Monthly Outlook: May 2020
What is one to call a market that crashes 34% over four weeks then rallies 30% over the next four weeks? Crazy maybe, confused for sure. But that is what we see in stocks today. By the way, down 34% and up 30% does not equal down 4%. It equals down 14%, due to compounding. Clearly, the coronavirus pandemic and the related global economic shutdown should influence markets. Most businesses remain closed and employees are out of work (and their paycheck). Is a 15% discount to the pre-virus peak of two months ago an appropriate adjustment? We’ll discuss that more later.
Let’s review market performance after the first four months of 2020. Bonds have gained 5.1%. Gold is up 11.2%. Cash is up a scant 0.3%. That is all the good news. On the other hand, U.S. stocks are down 10.4% and international stocks have lost 18.4%. Plus, it’s been a very wild ride in the process. The very good news is that we haven’t been confused by all of this. We’ve followed our iFolios investment strategy with discipline and have fared well. Our iFolios 75 portfolios are only down 1.2% YTD! We’ve crushed the market benchmarks by not losing big. Sometimes that’s a win.
Is it Over?
Most of the U.S. has been shut down for six weeks or more. People are getting fed up with the quarantine. Throw in some springtime weather and you can just feel the fever to get out and move on! The stock market has recently embraced the fever, too, and responded with a V-shaped recovery bounce. But is it over? Does wishing make it so? On the optimistic side, investors are looking past 2020 earnings and counting on stimulus money and easy monetary policy from the Federal Reserve bankers to save the day. On the pessimistic side, we see record spikes in jobless claims and the unemployment rate, an earnings collapse in 2020, a rise in small business bankruptcy, and drying up of stock buyback programs. Many businesses remain closed, at least partially, even though most states are trying desperately to get the economy re-opened safely. So, is it over? The evidence says No, and hoping doesn’t change that. Until there is at least a legitimate treatment for coronavirus that will reduce the chance of death, we are likely to have some negative impact to the economy and, therefore, markets. Even if the economy is partially open, it may not be enough to allow some businesses to survive. Hotels can’t survive on 50% occupancy and restaurants can’t make it with half the tables. What happens when the stimulus checks and unemployment benefits run out if we still don’t have a virus treatment? Those furloughs might turn into layoffs. So, it’s a race to find a treatment quickly versus opening the economy. We’ll just see.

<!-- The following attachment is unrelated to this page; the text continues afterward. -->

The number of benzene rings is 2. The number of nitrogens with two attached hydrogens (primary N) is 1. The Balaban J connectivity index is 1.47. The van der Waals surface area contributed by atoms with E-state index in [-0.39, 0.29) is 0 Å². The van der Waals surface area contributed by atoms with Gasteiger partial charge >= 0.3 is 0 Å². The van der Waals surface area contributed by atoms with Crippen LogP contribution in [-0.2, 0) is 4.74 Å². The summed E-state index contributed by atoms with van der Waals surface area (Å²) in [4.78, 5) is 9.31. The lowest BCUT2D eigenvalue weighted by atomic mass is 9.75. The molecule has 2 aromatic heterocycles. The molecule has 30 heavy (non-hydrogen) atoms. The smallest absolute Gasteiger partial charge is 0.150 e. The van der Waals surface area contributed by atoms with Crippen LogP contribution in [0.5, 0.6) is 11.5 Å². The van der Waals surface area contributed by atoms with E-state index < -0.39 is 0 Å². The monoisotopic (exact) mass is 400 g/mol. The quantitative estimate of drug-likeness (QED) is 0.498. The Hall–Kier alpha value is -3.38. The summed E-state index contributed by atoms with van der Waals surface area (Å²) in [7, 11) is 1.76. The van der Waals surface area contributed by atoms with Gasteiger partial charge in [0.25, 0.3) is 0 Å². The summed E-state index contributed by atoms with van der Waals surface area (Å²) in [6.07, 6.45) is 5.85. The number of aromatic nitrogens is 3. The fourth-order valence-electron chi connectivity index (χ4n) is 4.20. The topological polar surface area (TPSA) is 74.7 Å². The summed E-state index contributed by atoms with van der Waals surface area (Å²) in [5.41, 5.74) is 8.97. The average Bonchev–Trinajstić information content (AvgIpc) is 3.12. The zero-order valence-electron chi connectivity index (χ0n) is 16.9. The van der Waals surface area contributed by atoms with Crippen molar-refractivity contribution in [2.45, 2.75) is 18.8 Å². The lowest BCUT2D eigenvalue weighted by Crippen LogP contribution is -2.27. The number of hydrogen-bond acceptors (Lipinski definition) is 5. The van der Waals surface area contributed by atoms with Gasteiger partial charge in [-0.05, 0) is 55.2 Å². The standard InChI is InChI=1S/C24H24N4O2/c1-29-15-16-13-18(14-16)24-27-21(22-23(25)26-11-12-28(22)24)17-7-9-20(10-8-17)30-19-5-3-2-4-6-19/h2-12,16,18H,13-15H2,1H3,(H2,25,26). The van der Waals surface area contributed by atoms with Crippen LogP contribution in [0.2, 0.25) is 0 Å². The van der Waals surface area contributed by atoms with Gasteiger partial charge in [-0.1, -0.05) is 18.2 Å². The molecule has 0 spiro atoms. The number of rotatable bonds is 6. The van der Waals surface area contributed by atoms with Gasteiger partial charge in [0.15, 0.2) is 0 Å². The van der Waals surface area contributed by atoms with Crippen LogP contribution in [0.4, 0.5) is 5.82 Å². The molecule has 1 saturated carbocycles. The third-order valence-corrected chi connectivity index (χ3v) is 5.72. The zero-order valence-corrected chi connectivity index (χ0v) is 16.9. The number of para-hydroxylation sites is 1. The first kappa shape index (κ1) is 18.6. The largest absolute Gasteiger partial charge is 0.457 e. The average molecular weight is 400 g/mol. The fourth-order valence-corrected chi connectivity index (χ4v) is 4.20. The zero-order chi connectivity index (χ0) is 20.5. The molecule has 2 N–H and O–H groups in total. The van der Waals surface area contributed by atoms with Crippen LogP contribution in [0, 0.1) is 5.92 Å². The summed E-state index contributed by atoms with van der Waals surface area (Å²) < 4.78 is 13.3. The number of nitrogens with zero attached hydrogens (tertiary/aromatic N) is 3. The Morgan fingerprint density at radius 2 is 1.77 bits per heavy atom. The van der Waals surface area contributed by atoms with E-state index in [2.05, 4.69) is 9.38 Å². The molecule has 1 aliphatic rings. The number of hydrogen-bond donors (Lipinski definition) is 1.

Beyond Fundamentals – What do the Charts Say?
It’s all well and good to have a fundamental view of the economy and markets, but we can also use charts to see what’s really happening. Using charts is like measuring the temperature without having to understand weather. It is what it is. Our primary trend indicator is based upon the 200-day moving average price. When a holding’s price is above its moving average, it’s in an uptrend and should be bought for growth. Conversely, holdings in downtrends should be sold for protection. Today, despite last month’s rebound, most global stock indexes remain in a downtrend. That’s a fact and indisputable. Until that changes, our rules-based strategy keeps us under-invested in stocks and holding tight in protection mode. Bonds and gold, however, remain in uptrends and we remain fully invested in those asset categories. There’s no need to guess or predict; we’ll invest with the trend. If the economy slowly re-opens without dire consequences and/or a virus treatment suddenly is created, we might see a new uptrend develop and a reason to buy stocks. Until then, we’ll stay safe.
What Else Can You Do?
We’ve got our investors covered for portfolio management. But, there are other aspects to your financial well-being that you might address during these reclusive times. Check your insurance needs and coverage, re-visit your will and estate plans, contemplate your career choice, re-think retirement and goals. And above all, remember that your loved ones are what matter the most in life. A little wealth just makes some things easier.